Use this URL to cite or link to this record in EThOS: https://ethos.bl.uk/OrderDetails.do?uin=uk.bl.ethos.757128
Title: Transforming the Chinese countryside : a socio-spatial analysis of the development of new villages in Sichuan
Author: Heng, Hanxiao
ISNI:       0000 0004 7429 9519
Awarding Body: Newcastle University
Current Institution: University of Newcastle upon Tyne
Date of Award: 2017
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Abstract:
Since China’s economic reform in the 1980s, the Chinese government has repeatedly called for transforming the built environment in villages. In the mid-2000s, with the initiation of Building a New Socialist Countryside (BNSC), which is the latest campaign of rural development in China, increasing numbers of new villages have been developed across the country. Adopting a socio-spatial perspective, this thesis examines the policies of new villages and investigates whether the outcomes delivered in practice are in line with the objectives of development claimed by the policies. Compared to the earlier policies that had mainly taken village development as a measure to either regulate rural land use or sustain local public finance, the new initiative specifically emphasizes three objectives: the construction of infrastructure, the professionalization of village planning and the promotion of an officially-designated aesthetics of built environment. The implementation of new villages under BNSC was investigated by studying two cases of development in Sichuan. The case studies analyse the development process and product through identifying the socio-spatial context, institutional structure and the strategies and interests of stakeholders involved in the development practices. The analysis shows that while the political-economic structure has framed the organization of agencies and the distribution of resources, the individual stakeholders’ interplay with the structure as well as with each other also has significant influences on the development process and product. Lastly, the study found the development had mixed impacts on rural residents. While some are enjoying improved housing conditions or economic revenue brought by the development, others doubt the spatial forms of new villages and worry that the development can cause conflicts in land tenure and challenges for housing maintenance in the long term. These findings offer significant lessons for the development of physical and social space of rural China in future.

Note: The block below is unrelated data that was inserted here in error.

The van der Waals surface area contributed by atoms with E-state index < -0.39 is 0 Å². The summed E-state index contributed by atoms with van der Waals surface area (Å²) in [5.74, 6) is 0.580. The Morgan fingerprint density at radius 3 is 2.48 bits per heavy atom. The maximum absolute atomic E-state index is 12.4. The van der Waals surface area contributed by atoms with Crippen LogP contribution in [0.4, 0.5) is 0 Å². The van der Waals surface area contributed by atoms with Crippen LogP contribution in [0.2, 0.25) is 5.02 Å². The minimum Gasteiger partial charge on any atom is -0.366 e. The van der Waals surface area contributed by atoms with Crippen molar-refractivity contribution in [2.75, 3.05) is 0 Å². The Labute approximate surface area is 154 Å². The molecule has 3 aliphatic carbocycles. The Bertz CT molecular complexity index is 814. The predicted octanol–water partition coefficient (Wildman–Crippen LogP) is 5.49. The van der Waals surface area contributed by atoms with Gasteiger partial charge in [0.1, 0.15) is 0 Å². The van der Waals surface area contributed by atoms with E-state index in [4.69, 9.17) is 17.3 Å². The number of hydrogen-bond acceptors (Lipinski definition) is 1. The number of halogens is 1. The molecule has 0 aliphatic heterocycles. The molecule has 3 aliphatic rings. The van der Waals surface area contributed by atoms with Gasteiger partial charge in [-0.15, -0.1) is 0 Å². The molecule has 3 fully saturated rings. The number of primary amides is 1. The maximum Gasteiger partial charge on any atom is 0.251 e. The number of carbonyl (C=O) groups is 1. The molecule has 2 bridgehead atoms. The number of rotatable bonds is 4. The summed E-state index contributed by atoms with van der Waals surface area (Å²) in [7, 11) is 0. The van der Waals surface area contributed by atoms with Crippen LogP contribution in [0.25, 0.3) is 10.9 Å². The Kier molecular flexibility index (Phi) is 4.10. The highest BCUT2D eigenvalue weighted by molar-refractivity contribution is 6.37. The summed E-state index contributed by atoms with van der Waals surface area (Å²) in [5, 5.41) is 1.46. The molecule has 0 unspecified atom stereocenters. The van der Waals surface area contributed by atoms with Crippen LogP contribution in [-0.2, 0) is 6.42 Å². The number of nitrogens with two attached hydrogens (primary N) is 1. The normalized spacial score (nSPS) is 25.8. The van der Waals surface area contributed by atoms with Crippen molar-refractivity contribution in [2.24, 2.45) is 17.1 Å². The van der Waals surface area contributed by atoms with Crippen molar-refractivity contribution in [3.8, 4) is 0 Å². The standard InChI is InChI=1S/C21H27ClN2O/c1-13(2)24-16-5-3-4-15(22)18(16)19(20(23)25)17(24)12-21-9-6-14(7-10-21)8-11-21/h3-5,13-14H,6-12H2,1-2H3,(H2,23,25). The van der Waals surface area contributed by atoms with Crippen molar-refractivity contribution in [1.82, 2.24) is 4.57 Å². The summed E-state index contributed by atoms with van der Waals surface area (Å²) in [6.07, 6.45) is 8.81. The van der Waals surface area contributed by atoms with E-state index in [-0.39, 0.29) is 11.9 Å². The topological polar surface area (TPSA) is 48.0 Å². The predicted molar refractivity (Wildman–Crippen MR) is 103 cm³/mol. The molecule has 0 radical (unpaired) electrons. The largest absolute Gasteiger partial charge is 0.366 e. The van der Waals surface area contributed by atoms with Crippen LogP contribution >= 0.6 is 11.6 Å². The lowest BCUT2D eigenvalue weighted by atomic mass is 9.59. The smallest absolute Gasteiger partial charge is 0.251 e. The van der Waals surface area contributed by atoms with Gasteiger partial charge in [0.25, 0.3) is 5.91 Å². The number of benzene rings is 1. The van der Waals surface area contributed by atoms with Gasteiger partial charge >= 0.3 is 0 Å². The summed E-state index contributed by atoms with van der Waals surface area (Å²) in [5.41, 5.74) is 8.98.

Supervisor: Not available Sponsor: Programme of Planning, Urban Management and Heritage (PUMAH)
Qualification Name: Thesis (Ph.D.) Qualification Level: Doctoral
EThOS ID: uk.bl.ethos.757128  DOI: Not available
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